This page contains information about some of my working papers and my published research.
Those who would revolt against an autocrat often face a dilemma caused by uncertainty: they would like to revolt if the ruler would respond with democratization, but they would prefer to concede if the ruler would choose instead to violently suppress the revolution. Consequently, the autocrat must decide how to best signal his willingness to use violence in hope of deterring revolt. Using a simple signaling model, we find that rulers cannot meaningfully convey their type by transferring wealth to the citizenry. However, they can convey their type through shows of force, as long as the strong type of autocrat – who would use violent repression in the case of revolution – has a competitive advantage in displaying his strength. We additionally demonstrate that rulers favor shows of force when their willingness to suppress revolution is questioned and that citizens at times prefer to pay the direct cost of shows of force to learn about the ruler’s type, rather than to remain uninformed. The results illustrate a more general result in costly signaling models: information transmission is only possible when the cost of the signal is smaller for the type that wants to distinguish himself.
Many enduring questions in international relations theory focus on power relations, so it is important that scholars have a good measure of relative power. The standard measure of relative military power, the capability ratio, is barely better than random guessing at predicting militarized dispute outcomes. We use machine learning to build a superior proxy, the Dispute Outcome Expectations (DOE) score, from the same underlying data. Our measure is an order of magnitude better than the capability ratio at predicting dispute outcomes. We replicate Reed et al. (2008) and find, contrary to the original conclusions, that the probability of conflict is always highest when the state with the least benefits has a preponderance of power. In replications of 18 other dyadic analyses that use power as a control, we find that replacing the standard measure with DOE scores usually improves both in‐sample and out‐of‐sample goodness of fit.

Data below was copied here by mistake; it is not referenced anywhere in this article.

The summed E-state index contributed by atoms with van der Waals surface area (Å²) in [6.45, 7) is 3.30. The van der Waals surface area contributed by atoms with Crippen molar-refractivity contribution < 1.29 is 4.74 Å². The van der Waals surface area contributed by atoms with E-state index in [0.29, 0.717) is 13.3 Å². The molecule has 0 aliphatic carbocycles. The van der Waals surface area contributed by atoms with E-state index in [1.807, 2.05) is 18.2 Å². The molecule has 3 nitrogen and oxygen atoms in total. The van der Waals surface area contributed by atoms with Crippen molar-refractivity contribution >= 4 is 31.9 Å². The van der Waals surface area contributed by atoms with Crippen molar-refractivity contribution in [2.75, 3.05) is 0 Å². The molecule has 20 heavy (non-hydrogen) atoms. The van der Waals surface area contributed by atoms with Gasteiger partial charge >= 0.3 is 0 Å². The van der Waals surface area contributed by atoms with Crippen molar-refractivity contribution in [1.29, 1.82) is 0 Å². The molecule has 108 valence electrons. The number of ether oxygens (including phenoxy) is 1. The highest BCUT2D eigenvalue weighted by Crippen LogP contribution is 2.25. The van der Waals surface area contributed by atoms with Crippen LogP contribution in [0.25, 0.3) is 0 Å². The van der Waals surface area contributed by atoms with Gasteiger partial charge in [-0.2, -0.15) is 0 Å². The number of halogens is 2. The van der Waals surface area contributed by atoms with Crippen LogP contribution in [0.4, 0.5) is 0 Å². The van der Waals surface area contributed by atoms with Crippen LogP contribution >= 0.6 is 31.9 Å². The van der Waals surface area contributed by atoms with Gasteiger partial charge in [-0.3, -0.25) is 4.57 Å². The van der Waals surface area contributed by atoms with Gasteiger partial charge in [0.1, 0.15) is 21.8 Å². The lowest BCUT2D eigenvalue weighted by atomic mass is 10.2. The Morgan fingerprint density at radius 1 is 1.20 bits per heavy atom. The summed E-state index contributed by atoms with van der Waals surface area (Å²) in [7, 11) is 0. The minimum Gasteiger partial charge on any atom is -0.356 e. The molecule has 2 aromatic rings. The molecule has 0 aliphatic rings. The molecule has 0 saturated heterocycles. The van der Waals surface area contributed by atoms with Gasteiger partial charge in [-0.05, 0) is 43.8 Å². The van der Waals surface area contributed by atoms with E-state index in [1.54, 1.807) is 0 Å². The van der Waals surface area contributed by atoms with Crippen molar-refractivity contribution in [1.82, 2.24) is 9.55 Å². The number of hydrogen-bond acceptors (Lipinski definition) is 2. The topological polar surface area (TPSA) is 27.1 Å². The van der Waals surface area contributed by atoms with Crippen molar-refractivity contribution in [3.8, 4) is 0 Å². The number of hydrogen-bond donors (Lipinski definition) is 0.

Using Item Response Theory to Improve Measurement in Strategic Management Research: An Application to Corporate Social Responsibility (with Dave Primo and Brian Richter)
This article uses item response theory (IRT) to advance strategic management research, focusing on an application to corporate social responsibility (CSR). IRT explicitly models firms' and individuals' observable actions in order to measure unobserved, latent characteristics. IRT models have helped researchers improve measures in numerous disciplines. To demonstrate their potential in strategic management, we show how the method improves on a key measure of corporate social responsibility and corporate social performance (CSP), the KLD Index, by creating what we term D‐SOCIAL‐KLD scores, and associated estimates of their accuracy, from the underlying data. We show, for instance, that firms such as Apple may not be as “good” as previously thought, while firms such as Walmart may perform better than typically believed. We also show that the D‐SOCIAL‐KLD measure outperforms the KLD Index and factor analysis in predicting new CSR‐related activity.